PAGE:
This aged Care building required 24/7 operation for services such as ventilation, heating and air conditioning which translates to noisy equipment for internal and external areas (fans, fan coil units and Outdoor Units), requiring careful consideration for the acoustic design right from the onset of the project.

From the legislative perspective, the project started and was awarded Resource Consent under the now superseded North Shore District Plan with stringent Boundary noise levels to comply with. During later stages of the design, changes were introduced to the mechanical design and new equipment were added to one of the development boundaries. These new changes triggered the requirement to comply with the Auckland Unitary Plan (AUP) as the current legal instrument to regulate the permitted boundary noise levels during day and night operation.

A review of the noise control requirements was taken in place with these new changes and under the new applicable legal frame-work. Additional acoustic treatment was recommended to the units operating adjacent the boundary to meet the applicable boundary noise levels.

Construction programme pressures meant that, late during the construction phase, some of the outdoor units near the boundary were installed and tested without the recommended discharge silencers in different operating conditions across several days which resulted in formal complaints being raised by the neighbouring residents. Shortly after, the construction team was able to transport and install the required attenuators, however the neighbours became especially sensitive to the noise produced from this equipment and continued the complaints.

The NDY Acoustics team was consulted and the design team had met to assess the most pragmatic technical solutions to reduce the boundary noise levels and address the complaints. Despite the technical options available to reduce the noise on this boundary units such as the installation of acoustic screens, larger attenuators or acoustic louvers, NDY acoustics considered that the most practical approach was to, review the operation of the units and, with the project mechanical engineers blessing, recommend retrofitting a quiet mode (reduced fan speed) of operation on the louder units before apply  further, more costly noise control measures.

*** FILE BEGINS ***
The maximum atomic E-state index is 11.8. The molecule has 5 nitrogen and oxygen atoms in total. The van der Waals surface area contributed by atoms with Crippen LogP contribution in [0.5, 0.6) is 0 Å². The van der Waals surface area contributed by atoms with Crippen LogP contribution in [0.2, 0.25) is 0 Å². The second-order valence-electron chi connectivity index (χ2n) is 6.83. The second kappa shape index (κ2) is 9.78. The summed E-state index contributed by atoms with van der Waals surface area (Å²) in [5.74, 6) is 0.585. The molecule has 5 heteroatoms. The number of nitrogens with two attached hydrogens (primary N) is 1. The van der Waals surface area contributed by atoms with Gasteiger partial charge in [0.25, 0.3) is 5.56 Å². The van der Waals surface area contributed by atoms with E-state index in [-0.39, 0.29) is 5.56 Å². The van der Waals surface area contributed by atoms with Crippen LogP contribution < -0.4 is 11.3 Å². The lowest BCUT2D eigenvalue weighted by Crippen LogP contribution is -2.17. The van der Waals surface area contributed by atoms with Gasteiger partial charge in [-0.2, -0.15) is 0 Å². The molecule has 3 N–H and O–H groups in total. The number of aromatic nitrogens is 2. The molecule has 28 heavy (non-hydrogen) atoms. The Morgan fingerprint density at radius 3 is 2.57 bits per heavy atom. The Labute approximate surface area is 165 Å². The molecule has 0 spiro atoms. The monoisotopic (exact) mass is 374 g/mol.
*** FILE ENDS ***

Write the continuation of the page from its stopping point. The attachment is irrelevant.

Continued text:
Day-time measurements were conducted, and the day time operation was confirmed to be under the required maximum boundary noise levels. Night time assessments (After 10:00 pm) were also carried out in conjunction with the mechanical designer and the mechanical contractor and the result was favourable with the operation able to meet the boundary criteria.

This pragmatic approach avoided the installation of additional costly acoustic treatment and confirmed that with the acoustic design recommendations installed on site, compliance with the boundary noise could be achieve and further expenses for the client and the project were not incurred.

To date no more complaints were received and the development is currently operating, this proves that a practical pragmatic approach and a good team work between consultants can be key for the project’s success.

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Victoria Rastelli
Senior Acoustic Engineer

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